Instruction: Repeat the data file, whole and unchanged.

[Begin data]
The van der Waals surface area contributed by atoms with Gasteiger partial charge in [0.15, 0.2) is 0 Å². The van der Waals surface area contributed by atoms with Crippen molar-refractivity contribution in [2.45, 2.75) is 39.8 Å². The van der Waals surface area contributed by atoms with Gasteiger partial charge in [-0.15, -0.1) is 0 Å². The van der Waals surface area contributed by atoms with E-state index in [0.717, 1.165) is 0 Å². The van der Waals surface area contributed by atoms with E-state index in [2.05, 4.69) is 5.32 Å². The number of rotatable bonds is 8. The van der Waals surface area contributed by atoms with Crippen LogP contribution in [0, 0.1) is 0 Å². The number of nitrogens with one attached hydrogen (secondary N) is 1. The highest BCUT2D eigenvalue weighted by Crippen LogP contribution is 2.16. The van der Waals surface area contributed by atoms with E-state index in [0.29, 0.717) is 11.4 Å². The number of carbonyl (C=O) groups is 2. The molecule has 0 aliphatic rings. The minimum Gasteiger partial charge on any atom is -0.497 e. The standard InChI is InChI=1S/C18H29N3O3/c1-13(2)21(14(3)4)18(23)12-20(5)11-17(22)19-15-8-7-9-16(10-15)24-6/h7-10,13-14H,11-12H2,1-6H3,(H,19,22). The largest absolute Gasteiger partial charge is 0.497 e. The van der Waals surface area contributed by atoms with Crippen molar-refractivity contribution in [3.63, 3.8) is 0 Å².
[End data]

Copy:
The van der Waals surface area contributed by atoms with Gasteiger partial charge in [0.15, 0.2) is 0 Å². The van der Waals surface area contributed by atoms with Crippen molar-refractivity contribution in [2.45, 2.75) is 39.8 Å². The van der Waals surface area contributed by atoms with Gasteiger partial charge in [-0.15, -0.1) is 0 Å². The van der Waals surface area contributed by atoms with E-state index in [0.717, 1.165) is 0 Å². The van der Waals surface area contributed by atoms with E-state index in [2.05, 4.69) is 5.32 Å². The number of rotatable bonds is 8. The van der Waals surface area contributed by atoms with Crippen LogP contribution in [0, 0.1) is 0 Å². The number of nitrogens with one attached hydrogen (secondary N) is 1. The highest BCUT2D eigenvalue weighted by Crippen LogP contribution is 2.16. The van der Waals surface area contributed by atoms with E-state index in [0.29, 0.717) is 11.4 Å². The number of carbonyl (C=O) groups is 2. The molecule has 0 aliphatic rings. The minimum Gasteiger partial charge on any atom is -0.497 e. The standard InChI is InChI=1S/C18H29N3O3/c1-13(2)21(14(3)4)18(23)12-20(5)11-17(22)19-15-8-7-9-16(10-15)24-6/h7-10,13-14H,11-12H2,1-6H3,(H,19,22). The largest absolute Gasteiger partial charge is 0.497 e. The van der Waals surface area contributed by atoms with Crippen molar-refractivity contribution in [3.63, 3.8) is 0 Å².